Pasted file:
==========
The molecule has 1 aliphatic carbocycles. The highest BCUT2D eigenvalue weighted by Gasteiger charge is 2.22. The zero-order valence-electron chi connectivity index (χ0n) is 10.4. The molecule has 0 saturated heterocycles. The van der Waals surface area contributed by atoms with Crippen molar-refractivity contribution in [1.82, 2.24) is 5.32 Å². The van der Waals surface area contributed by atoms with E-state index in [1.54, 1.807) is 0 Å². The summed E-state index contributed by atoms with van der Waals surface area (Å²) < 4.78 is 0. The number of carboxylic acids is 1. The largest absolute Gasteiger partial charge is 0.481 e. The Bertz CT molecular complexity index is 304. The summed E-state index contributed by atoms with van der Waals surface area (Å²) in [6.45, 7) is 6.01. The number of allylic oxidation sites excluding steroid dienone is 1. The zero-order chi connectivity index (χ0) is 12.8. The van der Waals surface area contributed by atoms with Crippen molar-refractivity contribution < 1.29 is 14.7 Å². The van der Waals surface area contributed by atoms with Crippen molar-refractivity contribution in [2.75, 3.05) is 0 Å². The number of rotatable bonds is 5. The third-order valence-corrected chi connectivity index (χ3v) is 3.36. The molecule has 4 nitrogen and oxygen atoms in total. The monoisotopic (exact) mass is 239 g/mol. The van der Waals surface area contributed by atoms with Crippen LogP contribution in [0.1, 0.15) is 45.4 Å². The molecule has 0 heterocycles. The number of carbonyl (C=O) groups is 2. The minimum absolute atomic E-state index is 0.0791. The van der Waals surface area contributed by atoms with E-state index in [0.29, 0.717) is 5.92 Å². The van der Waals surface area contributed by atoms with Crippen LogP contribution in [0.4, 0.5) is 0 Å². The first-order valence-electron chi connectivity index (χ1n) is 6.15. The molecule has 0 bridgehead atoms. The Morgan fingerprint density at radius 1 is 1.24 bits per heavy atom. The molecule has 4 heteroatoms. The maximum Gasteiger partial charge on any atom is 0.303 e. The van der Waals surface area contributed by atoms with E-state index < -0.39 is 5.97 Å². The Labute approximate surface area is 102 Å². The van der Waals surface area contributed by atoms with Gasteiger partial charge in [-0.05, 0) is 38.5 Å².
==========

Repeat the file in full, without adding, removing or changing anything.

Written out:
The molecule has 1 aliphatic carbocycles. The highest BCUT2D eigenvalue weighted by Gasteiger charge is 2.22. The zero-order valence-electron chi connectivity index (χ0n) is 10.4. The molecule has 0 saturated heterocycles. The van der Waals surface area contributed by atoms with Crippen molar-refractivity contribution in [1.82, 2.24) is 5.32 Å². The van der Waals surface area contributed by atoms with E-state index in [1.54, 1.807) is 0 Å². The summed E-state index contributed by atoms with van der Waals surface area (Å²) < 4.78 is 0. The number of carboxylic acids is 1. The largest absolute Gasteiger partial charge is 0.481 e. The Bertz CT molecular complexity index is 304. The summed E-state index contributed by atoms with van der Waals surface area (Å²) in [6.45, 7) is 6.01. The number of allylic oxidation sites excluding steroid dienone is 1. The zero-order chi connectivity index (χ0) is 12.8. The van der Waals surface area contributed by atoms with Crippen molar-refractivity contribution < 1.29 is 14.7 Å². The van der Waals surface area contributed by atoms with Crippen molar-refractivity contribution in [2.75, 3.05) is 0 Å². The number of rotatable bonds is 5. The third-order valence-corrected chi connectivity index (χ3v) is 3.36. The molecule has 4 nitrogen and oxygen atoms in total. The monoisotopic (exact) mass is 239 g/mol. The van der Waals surface area contributed by atoms with Crippen LogP contribution in [0.1, 0.15) is 45.4 Å². The molecule has 0 heterocycles. The number of carbonyl (C=O) groups is 2. The minimum absolute atomic E-state index is 0.0791. The van der Waals surface area contributed by atoms with E-state index in [0.29, 0.717) is 5.92 Å². The van der Waals surface area contributed by atoms with Crippen LogP contribution in [0.4, 0.5) is 0 Å². The first-order valence-electron chi connectivity index (χ1n) is 6.15. The molecule has 0 bridgehead atoms. The Morgan fingerprint density at radius 1 is 1.24 bits per heavy atom. The molecule has 4 heteroatoms. The maximum Gasteiger partial charge on any atom is 0.303 e. The van der Waals surface area contributed by atoms with E-state index < -0.39 is 5.97 Å². The Labute approximate surface area is 102 Å². The van der Waals surface area contributed by atoms with Gasteiger partial charge in [-0.05, 0) is 38.5 Å².